Leaving aside the importance of signaling in the tantrum, I see a separate set of issues in Bernanke’s case for delaying run-off. Briefly, he overstates the importance of the portfolio balance channel, now as in the past;  he accordingly worries too much about balance sheet contraction and unintended consequences;  and he falls into an inconsistency that is separate from the issue of signaling discussed above.

Let’s start with the inconsistency, just because many people find evidence of inconsistency more compelling than arguments that go more directly to the question at hand. I don’t think this is a particularly admirable aspect of human nature, but I mean to exploit it to get your attention.

Bernanke has argued that the expected stock of assets on the Fed balance sheet is the business end of the portfolio balance channel.  And he worries now that it is hard to estimate how the market might react when the Fed decides to allow passive run-off. From this, he concludes two things.  First, the Fed should delay run-off until after the fed funds rate has risen significantly further. This will give the Fed room to ease conventionally – by cutting rates – if there is an untoward reaction to balance sheet contraction.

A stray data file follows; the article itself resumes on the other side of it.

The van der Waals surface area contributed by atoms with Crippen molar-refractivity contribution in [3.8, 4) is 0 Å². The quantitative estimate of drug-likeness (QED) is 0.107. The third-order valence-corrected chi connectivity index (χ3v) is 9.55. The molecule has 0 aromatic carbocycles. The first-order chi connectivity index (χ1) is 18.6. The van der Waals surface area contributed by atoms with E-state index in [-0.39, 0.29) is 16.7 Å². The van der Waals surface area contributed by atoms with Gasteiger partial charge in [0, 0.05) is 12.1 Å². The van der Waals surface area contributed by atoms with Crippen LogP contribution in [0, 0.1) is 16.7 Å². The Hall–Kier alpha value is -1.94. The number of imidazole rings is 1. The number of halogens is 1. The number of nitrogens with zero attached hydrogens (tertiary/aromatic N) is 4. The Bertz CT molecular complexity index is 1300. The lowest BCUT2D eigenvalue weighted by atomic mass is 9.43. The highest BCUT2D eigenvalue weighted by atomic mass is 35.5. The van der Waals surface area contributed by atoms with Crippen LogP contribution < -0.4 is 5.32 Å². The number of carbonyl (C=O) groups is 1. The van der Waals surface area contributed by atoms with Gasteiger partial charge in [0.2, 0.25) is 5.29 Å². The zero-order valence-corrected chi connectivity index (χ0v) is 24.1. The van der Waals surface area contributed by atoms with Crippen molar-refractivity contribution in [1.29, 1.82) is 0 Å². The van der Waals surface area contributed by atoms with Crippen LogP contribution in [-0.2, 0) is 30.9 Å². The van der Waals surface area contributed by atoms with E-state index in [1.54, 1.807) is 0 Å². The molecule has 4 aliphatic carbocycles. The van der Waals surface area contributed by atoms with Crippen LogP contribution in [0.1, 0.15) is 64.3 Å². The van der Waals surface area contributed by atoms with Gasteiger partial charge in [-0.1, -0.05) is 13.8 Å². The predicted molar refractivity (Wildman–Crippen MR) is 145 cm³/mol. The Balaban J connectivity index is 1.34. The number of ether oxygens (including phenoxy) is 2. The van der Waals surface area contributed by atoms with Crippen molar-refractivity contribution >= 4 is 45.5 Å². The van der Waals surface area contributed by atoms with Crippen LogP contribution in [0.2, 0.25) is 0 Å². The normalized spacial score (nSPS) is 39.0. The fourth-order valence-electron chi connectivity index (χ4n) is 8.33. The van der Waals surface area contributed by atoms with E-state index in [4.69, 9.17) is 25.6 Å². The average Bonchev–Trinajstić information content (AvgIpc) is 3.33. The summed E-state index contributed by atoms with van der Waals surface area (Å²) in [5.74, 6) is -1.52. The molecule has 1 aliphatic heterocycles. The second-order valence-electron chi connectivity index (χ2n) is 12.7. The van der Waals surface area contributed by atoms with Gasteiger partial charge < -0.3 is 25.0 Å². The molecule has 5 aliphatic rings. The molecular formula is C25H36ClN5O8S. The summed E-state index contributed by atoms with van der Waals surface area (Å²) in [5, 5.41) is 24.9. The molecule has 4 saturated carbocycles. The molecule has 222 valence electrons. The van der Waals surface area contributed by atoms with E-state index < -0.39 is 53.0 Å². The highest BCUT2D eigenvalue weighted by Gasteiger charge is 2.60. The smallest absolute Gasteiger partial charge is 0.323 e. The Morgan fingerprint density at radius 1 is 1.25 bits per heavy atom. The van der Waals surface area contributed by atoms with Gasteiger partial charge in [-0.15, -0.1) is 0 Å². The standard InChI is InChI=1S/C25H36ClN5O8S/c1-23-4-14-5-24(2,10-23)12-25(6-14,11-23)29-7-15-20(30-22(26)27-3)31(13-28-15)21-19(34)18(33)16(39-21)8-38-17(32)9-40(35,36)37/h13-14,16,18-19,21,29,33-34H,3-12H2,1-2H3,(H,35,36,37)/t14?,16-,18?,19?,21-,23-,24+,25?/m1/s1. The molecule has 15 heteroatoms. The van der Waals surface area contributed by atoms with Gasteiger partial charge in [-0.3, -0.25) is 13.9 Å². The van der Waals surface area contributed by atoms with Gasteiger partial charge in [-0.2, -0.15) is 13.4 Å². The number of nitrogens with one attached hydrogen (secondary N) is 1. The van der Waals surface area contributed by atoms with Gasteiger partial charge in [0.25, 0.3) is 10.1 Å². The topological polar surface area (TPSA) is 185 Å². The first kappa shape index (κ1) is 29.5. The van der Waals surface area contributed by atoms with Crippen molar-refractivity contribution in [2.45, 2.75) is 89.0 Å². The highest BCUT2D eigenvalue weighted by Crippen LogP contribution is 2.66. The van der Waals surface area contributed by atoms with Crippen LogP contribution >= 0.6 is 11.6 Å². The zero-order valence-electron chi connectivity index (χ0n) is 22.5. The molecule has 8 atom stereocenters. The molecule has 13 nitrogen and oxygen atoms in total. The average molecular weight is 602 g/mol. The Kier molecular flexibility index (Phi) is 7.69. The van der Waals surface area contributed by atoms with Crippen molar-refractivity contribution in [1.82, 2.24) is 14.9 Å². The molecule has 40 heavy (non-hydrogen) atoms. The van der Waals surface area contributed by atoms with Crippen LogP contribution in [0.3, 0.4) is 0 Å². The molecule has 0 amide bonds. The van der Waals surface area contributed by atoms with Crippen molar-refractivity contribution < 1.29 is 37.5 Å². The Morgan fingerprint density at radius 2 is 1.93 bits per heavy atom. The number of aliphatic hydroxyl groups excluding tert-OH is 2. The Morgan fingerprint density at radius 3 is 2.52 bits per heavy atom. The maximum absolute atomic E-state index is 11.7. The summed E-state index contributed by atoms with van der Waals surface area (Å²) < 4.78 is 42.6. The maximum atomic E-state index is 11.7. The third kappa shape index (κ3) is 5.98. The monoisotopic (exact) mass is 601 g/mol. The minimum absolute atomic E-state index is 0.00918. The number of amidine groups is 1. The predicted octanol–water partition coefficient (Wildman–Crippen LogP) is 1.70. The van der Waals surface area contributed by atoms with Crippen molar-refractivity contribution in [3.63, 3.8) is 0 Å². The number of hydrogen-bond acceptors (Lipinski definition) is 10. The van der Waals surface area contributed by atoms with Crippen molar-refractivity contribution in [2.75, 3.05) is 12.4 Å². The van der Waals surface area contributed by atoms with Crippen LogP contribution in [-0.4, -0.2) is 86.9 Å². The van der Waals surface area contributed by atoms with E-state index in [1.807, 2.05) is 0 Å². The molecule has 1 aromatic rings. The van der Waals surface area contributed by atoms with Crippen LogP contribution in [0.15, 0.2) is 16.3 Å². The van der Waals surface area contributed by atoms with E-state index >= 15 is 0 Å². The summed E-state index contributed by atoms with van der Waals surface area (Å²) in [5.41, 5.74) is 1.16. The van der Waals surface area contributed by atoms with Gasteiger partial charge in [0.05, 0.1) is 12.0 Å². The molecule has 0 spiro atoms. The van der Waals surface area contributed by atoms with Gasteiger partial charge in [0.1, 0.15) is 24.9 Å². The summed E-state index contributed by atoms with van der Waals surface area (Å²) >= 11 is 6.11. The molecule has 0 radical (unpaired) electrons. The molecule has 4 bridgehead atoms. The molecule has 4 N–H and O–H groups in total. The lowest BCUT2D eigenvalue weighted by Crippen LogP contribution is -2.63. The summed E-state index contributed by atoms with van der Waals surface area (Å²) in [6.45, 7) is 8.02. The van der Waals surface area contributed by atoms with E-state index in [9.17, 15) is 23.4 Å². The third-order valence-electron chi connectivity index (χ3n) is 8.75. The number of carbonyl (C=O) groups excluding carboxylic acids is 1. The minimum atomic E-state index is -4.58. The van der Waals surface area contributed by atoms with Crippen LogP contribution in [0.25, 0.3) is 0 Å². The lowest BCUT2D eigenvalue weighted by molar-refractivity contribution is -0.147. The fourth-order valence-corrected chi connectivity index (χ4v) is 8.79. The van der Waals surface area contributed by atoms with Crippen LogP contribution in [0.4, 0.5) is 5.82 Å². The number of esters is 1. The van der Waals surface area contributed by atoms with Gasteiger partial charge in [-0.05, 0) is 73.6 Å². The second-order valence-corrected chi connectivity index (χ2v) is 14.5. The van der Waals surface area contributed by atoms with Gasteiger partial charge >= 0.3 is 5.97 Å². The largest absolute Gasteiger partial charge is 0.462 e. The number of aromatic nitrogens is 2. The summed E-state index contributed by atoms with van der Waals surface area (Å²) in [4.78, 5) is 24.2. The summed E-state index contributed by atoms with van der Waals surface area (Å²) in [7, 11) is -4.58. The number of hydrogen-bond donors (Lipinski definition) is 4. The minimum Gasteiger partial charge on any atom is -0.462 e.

Second, the Fed should wait until it is in the position to commit to a sustained run-off (until the equilibrium balance sheet is achieved) before beginning the process, because the odds of market disruption are reduced if the Fed’s actions are “predictable.”

I have no problem with the first point, because it is fully consistent with my view that QE works mostly through signaling and behavioral channels and that the knee-jerk reaction to the first sale might be disproportionate to the official story of how QE works. It is probably a minor point, but the cost of taking it on board seems low to me.

More importantly, Bernanke’s second point is directly at odds with his conception of how portfolio balance works.  If it were the expected stock of assets on the balance sheet that delivered the portfolio balance effect, and if that effect were important, then the Fed would not want the initial move to be viewed as a watershed.